Is video collaboration the answer to helping nature and the environment further rejuvenate?
Over the past few weeks, companies everywhere have been quick to adopt working from home. Shifting to the "home office" is becoming the new norm for most people. However, for me, as a remote working software engineer, things remain pretty much unchanged, coronavirus or not. For ten years now I've been operating from my office upstairs at home just outside Galway, in the West of Ireland.
Being able to live and work in what to me is one of the most beautiful places on earth, makes me realize how incredibly lucky I am. Especially when I think about how my parents once had to relocate to London from rural Ireland to find work. Technology and the internet, along with more widespread broadband availability, have enabled people from even the most remote places to connect, forge and maintain relationships with people from all over the world, both socially and professionally. And video collaboration is only fueling that further.
Positive effect on the world
On recent walks in the countryside where I live, I began thinking more and more about this and how other aspects of video are having a positive effect on the world as we all come to grips with a global pandemic. Particularly regarding nature and the environment.
As governments try to contain the spread of COVID-19 by locking down whole cities and countries, pollution and greenhouse gas emissions have rapidly decreased. There have also been some remarkable stories about wildlife reclaiming their domains – from coyotes roaming the deserted streets of LA and San Francisco to dolphins reappearing in the canals of Venice, Italy. With flights and all other forms of transport either suspended or severely reduced, our carbon footprint, as well as our invasion of natural habitat, is lessening each day we remain in lockdown.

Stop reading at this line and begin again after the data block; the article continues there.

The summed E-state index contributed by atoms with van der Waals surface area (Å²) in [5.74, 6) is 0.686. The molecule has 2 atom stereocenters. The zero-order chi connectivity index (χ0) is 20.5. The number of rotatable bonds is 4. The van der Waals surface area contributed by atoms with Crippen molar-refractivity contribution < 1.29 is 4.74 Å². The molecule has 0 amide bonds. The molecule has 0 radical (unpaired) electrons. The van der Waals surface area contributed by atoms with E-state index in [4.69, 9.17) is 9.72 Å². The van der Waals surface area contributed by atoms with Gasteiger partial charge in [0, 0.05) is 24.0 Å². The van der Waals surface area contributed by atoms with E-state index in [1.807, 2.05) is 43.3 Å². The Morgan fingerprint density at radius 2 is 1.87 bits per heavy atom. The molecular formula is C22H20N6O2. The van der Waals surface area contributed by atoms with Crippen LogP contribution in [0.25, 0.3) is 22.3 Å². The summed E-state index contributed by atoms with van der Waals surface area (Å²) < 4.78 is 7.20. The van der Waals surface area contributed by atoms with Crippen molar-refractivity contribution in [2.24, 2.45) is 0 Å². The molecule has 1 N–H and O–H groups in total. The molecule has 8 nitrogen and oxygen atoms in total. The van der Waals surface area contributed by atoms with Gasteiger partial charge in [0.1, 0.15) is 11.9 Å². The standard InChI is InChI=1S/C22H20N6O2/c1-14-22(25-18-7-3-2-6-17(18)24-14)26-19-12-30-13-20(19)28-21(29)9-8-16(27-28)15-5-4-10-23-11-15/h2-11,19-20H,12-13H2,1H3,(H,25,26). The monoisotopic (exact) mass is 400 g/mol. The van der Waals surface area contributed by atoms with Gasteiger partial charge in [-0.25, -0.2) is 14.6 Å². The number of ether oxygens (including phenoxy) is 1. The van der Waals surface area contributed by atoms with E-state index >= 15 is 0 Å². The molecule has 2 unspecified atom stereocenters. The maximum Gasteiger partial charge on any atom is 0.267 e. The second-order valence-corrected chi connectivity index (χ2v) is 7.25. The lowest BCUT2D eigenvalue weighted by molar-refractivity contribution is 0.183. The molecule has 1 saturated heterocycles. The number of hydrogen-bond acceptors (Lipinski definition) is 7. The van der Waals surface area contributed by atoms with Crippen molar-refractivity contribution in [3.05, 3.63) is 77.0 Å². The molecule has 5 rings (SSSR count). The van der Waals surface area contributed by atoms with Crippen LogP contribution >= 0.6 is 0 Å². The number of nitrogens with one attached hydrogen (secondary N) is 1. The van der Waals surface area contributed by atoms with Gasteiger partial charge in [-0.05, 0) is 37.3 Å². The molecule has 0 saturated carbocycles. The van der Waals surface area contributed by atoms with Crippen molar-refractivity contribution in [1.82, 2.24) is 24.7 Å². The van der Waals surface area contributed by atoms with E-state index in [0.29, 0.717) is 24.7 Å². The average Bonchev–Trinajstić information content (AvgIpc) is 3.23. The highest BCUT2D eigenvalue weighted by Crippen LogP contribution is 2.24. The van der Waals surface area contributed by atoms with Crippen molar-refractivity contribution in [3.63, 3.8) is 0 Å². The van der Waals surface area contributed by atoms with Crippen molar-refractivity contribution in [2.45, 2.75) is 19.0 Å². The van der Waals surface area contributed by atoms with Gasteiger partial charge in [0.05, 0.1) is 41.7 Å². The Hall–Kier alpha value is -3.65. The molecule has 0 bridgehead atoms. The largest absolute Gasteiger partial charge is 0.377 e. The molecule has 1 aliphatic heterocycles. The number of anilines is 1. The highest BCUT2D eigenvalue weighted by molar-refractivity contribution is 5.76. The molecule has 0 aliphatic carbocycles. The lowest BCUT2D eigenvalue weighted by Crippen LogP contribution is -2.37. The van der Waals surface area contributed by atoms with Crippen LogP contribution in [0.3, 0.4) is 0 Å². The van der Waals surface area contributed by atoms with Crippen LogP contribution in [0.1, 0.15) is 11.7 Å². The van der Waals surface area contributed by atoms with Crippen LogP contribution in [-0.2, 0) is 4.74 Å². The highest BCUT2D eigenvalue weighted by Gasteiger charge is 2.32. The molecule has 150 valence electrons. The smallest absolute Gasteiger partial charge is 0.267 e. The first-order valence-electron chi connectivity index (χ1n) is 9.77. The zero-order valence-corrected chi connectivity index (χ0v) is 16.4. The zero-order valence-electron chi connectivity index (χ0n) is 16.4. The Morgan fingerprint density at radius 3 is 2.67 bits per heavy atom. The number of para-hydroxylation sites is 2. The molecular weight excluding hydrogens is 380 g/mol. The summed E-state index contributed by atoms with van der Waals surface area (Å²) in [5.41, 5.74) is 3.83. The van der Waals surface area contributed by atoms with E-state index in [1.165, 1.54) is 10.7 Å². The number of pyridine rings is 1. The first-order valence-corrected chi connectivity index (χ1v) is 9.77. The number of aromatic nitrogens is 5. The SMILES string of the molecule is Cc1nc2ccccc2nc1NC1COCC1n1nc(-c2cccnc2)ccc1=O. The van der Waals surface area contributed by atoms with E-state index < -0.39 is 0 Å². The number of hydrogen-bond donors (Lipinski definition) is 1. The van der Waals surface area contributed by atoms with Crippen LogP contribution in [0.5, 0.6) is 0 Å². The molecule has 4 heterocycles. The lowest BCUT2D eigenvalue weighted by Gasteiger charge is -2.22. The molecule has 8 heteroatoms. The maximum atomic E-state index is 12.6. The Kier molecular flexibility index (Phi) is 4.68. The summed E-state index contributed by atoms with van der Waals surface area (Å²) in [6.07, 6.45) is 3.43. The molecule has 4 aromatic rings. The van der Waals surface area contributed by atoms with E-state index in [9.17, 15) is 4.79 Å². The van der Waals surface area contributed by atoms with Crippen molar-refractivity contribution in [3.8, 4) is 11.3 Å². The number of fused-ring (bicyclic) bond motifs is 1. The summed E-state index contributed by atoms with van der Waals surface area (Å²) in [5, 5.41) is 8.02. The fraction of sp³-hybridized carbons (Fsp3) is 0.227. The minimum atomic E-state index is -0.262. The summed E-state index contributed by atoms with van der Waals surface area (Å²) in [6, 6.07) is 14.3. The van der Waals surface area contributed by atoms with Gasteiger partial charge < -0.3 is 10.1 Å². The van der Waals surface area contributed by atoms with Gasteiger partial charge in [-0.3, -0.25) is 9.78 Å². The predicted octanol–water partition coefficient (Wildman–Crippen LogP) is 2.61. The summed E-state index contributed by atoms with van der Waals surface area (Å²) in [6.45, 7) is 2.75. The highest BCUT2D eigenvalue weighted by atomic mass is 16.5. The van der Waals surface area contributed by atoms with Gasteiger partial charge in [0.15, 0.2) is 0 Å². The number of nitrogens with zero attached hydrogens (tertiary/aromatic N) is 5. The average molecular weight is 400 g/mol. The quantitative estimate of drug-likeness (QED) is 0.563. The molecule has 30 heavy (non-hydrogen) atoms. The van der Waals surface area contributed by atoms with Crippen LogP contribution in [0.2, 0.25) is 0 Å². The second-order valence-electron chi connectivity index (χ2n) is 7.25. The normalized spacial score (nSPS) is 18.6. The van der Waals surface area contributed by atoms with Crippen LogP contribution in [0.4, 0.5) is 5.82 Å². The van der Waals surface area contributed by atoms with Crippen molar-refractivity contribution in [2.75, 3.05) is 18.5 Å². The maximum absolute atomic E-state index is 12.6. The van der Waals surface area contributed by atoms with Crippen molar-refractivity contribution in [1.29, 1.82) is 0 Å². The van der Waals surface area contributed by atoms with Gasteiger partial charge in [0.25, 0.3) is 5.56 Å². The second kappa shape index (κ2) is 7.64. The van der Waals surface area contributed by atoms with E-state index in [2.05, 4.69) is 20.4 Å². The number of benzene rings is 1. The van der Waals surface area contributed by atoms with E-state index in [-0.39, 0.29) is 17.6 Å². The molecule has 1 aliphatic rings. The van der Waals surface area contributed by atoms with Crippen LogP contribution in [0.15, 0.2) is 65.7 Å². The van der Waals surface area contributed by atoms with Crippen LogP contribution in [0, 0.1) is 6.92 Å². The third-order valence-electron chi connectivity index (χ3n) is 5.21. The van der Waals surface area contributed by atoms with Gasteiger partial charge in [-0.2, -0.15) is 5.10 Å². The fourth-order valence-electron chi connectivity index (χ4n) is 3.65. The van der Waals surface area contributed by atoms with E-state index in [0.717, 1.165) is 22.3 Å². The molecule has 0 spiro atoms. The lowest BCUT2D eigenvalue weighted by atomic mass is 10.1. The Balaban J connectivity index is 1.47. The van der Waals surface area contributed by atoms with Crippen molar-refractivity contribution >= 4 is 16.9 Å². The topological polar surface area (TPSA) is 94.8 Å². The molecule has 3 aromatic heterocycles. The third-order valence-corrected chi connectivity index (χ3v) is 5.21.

These kinds of environmental issues have been on my mind for quite some time, as aside from my role at Neat, I often attend and occasionally give talks at international events related to software development. What with myself, other participants and attendees often traveling from far and wide, I couldn't help but wonder what kind of an impact we were leaving. Obviously, with all near-future events now canceled, COVID-19 soon put pay to those concerns and has forced me and many others to rethink how we can creatively get together now that we can't physically be in one location. As a result, I'm currently in discussions with several groups about how I can give virtual talks from my home using Zoom instead.
Thanks to video helping millions of others collaborate and engage in work and social activities during the lockdowns, everyone's now far more aware of how it can contribute to radical environmental change. I just hope that once the current restrictions ease up, people carry on using video in ways that continue to help our world become a healthier, more sustainable place. It's time we all acknowledge that both our health and that of our planet are one of the same.